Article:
The Sixth Circuit recently addressed the question of whether an excess insurer must provide a defense when the primary insurer fails to do so. In IMG Worldwide v. Westchester Fire Insurance Company, No. 3836 (6th Cir. July 15, 2014), the court reversed the decision of a trial court and ordered an excess insurer to pay nearly $8 million in defense costs. In reaching this conclusion, the court not only misconstrued the plain language of the excess policy, but it also misapprehended the nature and purpose of excess insurance.
IMG Worldwide was a consultant to a failed real estate development project in Orlando, Florida. Investors sued IMG and others, alleging the defendants engaged in fraud when they sold properties with the promise that the properties would be developed into high-end condominiums. In addition to fraud, the plaintiffs asserted claims for conversion, theft, and violations of Florida’s Deceptive and Unfair Trade Practices Act.
IMG sought coverage from its primary insurer as well as its excess insurer, Westchester Fire Insurance Company. Both carriers denied coverage because IMG’s alleged conduct was intentional rather than accidental, among other reasons. IMG incurred more than $8 million in defense costs but ultimately settled the underlying lawsuit for nearly $5 million.
After IMG reached a settlement with the plaintiffs, IMG reached a settlement with its primary insurer for $1,250,000. This represented the primary policy limit for one policy year of $1 million plus $250,000 toward defense costs. As part of the settlement, IMG released the primary insurer from further liability.
IMG later filed a declaratory judgment action against Westchester, which continued to deny coverage, and the matter proceeded to a jury trial. The jury found that the claims in the underlying matter were covered under the excess policy and that Westchester therefore was obligated to reimburse IMG for the settlement amount in excess of the funds it received from the primary carrier. The court retained the question of whether Westchester was obligated to defend IMG and thus liable for defense costs. The trial court concluded there was no duty to defend under these circumstances and found in favor of Westchester. The Sixth Circuit reversed.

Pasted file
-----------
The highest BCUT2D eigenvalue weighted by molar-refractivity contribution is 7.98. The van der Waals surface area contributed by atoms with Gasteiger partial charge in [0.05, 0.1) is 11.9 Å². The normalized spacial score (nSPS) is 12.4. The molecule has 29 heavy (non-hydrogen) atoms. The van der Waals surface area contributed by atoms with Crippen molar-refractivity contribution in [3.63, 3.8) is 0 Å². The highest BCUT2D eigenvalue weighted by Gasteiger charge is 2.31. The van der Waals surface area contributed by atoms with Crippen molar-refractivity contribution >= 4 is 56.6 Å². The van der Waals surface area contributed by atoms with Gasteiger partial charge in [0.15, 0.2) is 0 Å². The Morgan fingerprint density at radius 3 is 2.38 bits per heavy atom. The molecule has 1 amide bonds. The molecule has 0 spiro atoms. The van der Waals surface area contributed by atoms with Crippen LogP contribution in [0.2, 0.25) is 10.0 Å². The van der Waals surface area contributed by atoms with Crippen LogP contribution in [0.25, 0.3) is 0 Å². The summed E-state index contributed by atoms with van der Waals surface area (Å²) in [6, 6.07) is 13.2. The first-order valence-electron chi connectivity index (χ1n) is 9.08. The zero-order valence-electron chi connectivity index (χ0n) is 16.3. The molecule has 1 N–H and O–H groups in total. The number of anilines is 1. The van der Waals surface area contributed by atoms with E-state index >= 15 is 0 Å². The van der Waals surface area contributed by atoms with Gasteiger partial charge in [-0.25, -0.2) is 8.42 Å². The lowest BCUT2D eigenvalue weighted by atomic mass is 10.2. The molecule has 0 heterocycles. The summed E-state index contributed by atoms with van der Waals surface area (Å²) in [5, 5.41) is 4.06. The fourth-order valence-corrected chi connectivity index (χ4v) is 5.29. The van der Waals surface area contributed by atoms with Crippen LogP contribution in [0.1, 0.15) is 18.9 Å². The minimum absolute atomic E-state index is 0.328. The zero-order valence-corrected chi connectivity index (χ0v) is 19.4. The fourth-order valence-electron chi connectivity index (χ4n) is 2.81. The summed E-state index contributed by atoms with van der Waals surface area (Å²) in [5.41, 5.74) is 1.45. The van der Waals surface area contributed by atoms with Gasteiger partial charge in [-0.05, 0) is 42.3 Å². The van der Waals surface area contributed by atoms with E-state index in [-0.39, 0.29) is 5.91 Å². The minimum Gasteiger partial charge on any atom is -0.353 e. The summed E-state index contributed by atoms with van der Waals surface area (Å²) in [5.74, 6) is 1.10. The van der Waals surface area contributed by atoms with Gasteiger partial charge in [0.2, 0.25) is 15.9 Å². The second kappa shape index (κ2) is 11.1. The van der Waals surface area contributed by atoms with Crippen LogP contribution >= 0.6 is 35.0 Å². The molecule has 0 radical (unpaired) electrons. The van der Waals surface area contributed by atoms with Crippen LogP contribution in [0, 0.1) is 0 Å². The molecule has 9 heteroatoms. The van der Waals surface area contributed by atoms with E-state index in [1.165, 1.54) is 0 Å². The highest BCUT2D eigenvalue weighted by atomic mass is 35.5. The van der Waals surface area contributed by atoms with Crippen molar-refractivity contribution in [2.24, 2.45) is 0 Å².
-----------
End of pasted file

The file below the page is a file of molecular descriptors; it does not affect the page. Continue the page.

The duty to defend was set forth in the excess policy in pertinent part as follows:
[Westchester] will have the right and duty to defend the insured against any “suit” seeking damages for . . . “property damage” when the “underlying insurance” does not provide coverage or the limits of the “underlying insurance” have been exhausted. . . . However, [Westchester] will have no duty to defend [IMG] against any “suit” seeking damages for . . . “property damage” to which this insurance does not apply.(emphasis added). According to the Sixth Circuit, Westchester’s duty to defend under this provision depended on what it means to “provide” coverage. More specifically, the court examined whether the duty arises where the underlying insurance provides coverage but the primary insurer “nevertheless improperly denies coverage.”
The Sixth Circuit concluded that the term “provides” was susceptible to two meanings: it could mean “provide for” or it could mean “undertakes to deliver.” Under the latter reading, according to the court, Westchester would have become responsible for defending IMG once the primary insurer wrongfully denied coverage. Concluding that the language was ambiguous, the court construed it against Westchester. Because the primary insurer “did not undertake to deliver coverage,” the court determined that Westchester had a duty to defend IMG after the primary insurer declined to provide IMG with a defense.
In reaching this conclusion, the Sixth Circuit overlooked not only the plain language of the policy but also the nature and purpose of excess insurance.
The policy provided that Westchester’s duty arises “when the ‘underlying insurance’ does not provide coverage . . . .” Viewing this clause as a whole, rather than examining the word “provides” in isolation, it becomes clear that the clause refers to a situation where the underlying policy does not cover the loss rather than where the underlying policy does cover the loss but the insurer erroneously denies coverage. In other words, there is a distinction between insurance that does not provide coverage for a loss and an insurer that does not provide coverage despite an obligation to do so. Contrary to the Sixth Circuit’s conclusion, there was nothing ambiguous about the duty to defend provision.
Moreover, the court failed to appreciate the nature of excess insurance, which generally falls into two categories: follow-form and umbrella coverage. Follow-form provides coverage above the primary limits under the same terms and conditions as the primary policy, while umbrella coverage fills gaps in the primary coverage.
The duty to defend provision in the Westchester policy contained both elements of excess coverage. The duty arises not only where the underlying insurance does not provide coverage, but also where the primary insurer provides a defense but terminates the defense upon exhaustion of the primary limits. Excess coverage, however, is not and should not be treated as a replacement for primary coverage, particularly where it becomes clear that the underlying suit was within the scope of the primary carrier’s coverage.
Jason Gosselin is a partner in the Insurance Practice Group in the Philadelphia Office of Drinker Biddle & Reath LLP. He also teaches Insurance Law at Villanova University School of Law.